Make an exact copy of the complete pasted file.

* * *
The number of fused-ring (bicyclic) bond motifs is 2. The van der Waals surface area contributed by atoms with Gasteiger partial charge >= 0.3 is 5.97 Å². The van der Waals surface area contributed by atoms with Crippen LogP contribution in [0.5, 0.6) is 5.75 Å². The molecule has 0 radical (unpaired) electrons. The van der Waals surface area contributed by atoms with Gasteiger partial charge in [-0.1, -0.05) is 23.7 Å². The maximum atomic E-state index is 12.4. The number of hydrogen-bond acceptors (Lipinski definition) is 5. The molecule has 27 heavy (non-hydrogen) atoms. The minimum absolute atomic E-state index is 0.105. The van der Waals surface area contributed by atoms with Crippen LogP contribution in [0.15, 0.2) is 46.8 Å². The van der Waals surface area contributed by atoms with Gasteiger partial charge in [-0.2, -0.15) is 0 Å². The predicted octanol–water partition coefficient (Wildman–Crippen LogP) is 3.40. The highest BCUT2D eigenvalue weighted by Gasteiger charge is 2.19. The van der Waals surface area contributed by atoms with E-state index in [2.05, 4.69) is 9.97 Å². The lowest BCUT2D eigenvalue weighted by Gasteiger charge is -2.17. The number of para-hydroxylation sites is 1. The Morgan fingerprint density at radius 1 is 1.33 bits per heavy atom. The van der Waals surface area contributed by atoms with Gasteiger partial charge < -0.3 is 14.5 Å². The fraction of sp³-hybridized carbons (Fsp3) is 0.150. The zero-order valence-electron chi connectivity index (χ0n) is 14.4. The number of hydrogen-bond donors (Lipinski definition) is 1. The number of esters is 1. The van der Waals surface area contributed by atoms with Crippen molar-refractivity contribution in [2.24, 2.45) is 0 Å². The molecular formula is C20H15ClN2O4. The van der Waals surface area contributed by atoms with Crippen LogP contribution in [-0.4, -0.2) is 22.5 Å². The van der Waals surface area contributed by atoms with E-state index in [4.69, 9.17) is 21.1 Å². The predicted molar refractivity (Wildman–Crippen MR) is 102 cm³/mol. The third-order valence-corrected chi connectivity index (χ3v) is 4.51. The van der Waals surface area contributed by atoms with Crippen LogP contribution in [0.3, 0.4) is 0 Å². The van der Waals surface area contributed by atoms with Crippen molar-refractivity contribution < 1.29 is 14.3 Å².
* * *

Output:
The number of fused-ring (bicyclic) bond motifs is 2. The van der Waals surface area contributed by atoms with Gasteiger partial charge >= 0.3 is 5.97 Å². The van der Waals surface area contributed by atoms with Crippen LogP contribution in [0.5, 0.6) is 5.75 Å². The molecule has 0 radical (unpaired) electrons. The van der Waals surface area contributed by atoms with Gasteiger partial charge in [-0.1, -0.05) is 23.7 Å². The maximum atomic E-state index is 12.4. The number of hydrogen-bond acceptors (Lipinski definition) is 5. The molecule has 27 heavy (non-hydrogen) atoms. The minimum absolute atomic E-state index is 0.105. The van der Waals surface area contributed by atoms with Crippen LogP contribution in [0.15, 0.2) is 46.8 Å². The van der Waals surface area contributed by atoms with Gasteiger partial charge in [-0.2, -0.15) is 0 Å². The predicted octanol–water partition coefficient (Wildman–Crippen LogP) is 3.40. The highest BCUT2D eigenvalue weighted by Gasteiger charge is 2.19. The van der Waals surface area contributed by atoms with E-state index in [2.05, 4.69) is 9.97 Å². The lowest BCUT2D eigenvalue weighted by Gasteiger charge is -2.17. The number of para-hydroxylation sites is 1. The Morgan fingerprint density at radius 1 is 1.33 bits per heavy atom. The van der Waals surface area contributed by atoms with Gasteiger partial charge < -0.3 is 14.5 Å². The fraction of sp³-hybridized carbons (Fsp3) is 0.150. The zero-order valence-electron chi connectivity index (χ0n) is 14.4. The number of hydrogen-bond donors (Lipinski definition) is 1. The number of esters is 1. The van der Waals surface area contributed by atoms with Crippen molar-refractivity contribution in [2.24, 2.45) is 0 Å². The molecular formula is C20H15ClN2O4. The van der Waals surface area contributed by atoms with Crippen LogP contribution in [-0.4, -0.2) is 22.5 Å². The van der Waals surface area contributed by atoms with E-state index in [4.69, 9.17) is 21.1 Å². The predicted molar refractivity (Wildman–Crippen MR) is 102 cm³/mol. The third-order valence-corrected chi connectivity index (χ3v) is 4.51. The van der Waals surface area contributed by atoms with Crippen LogP contribution in [0.3, 0.4) is 0 Å². The van der Waals surface area contributed by atoms with Crippen molar-refractivity contribution < 1.29 is 14.3 Å².